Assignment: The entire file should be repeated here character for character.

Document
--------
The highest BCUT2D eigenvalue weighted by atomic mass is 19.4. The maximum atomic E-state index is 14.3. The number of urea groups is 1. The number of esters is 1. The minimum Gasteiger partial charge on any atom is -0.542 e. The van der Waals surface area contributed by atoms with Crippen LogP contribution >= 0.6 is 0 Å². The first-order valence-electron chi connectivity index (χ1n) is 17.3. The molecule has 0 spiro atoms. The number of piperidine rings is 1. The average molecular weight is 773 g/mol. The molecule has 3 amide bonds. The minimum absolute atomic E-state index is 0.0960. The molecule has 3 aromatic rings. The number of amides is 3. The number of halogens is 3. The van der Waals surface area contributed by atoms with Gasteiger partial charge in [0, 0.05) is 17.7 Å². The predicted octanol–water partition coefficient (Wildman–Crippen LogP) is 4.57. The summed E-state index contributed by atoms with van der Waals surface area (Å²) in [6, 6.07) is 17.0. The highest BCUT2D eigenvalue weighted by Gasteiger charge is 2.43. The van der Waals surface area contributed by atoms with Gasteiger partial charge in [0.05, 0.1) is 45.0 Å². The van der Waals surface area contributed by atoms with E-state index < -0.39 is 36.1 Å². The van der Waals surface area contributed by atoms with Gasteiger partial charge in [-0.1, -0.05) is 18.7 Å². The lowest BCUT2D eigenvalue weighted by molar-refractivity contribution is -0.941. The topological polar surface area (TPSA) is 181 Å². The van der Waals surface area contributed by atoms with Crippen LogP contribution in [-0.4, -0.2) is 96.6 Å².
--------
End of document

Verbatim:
The highest BCUT2D eigenvalue weighted by atomic mass is 19.4. The maximum atomic E-state index is 14.3. The number of urea groups is 1. The number of esters is 1. The minimum Gasteiger partial charge on any atom is -0.542 e. The van der Waals surface area contributed by atoms with Crippen LogP contribution >= 0.6 is 0 Å². The first-order valence-electron chi connectivity index (χ1n) is 17.3. The molecule has 0 spiro atoms. The number of piperidine rings is 1. The average molecular weight is 773 g/mol. The molecule has 3 amide bonds. The minimum absolute atomic E-state index is 0.0960. The molecule has 3 aromatic rings. The number of amides is 3. The number of halogens is 3. The van der Waals surface area contributed by atoms with Gasteiger partial charge in [0, 0.05) is 17.7 Å². The predicted octanol–water partition coefficient (Wildman–Crippen LogP) is 4.57. The summed E-state index contributed by atoms with van der Waals surface area (Å²) in [6, 6.07) is 17.0. The highest BCUT2D eigenvalue weighted by Gasteiger charge is 2.43. The van der Waals surface area contributed by atoms with Gasteiger partial charge in [0.05, 0.1) is 45.0 Å². The van der Waals surface area contributed by atoms with E-state index < -0.39 is 36.1 Å². The van der Waals surface area contributed by atoms with Gasteiger partial charge in [-0.1, -0.05) is 18.7 Å². The lowest BCUT2D eigenvalue weighted by molar-refractivity contribution is -0.941. The topological polar surface area (TPSA) is 181 Å². The van der Waals surface area contributed by atoms with Crippen LogP contribution in [-0.4, -0.2) is 96.6 Å².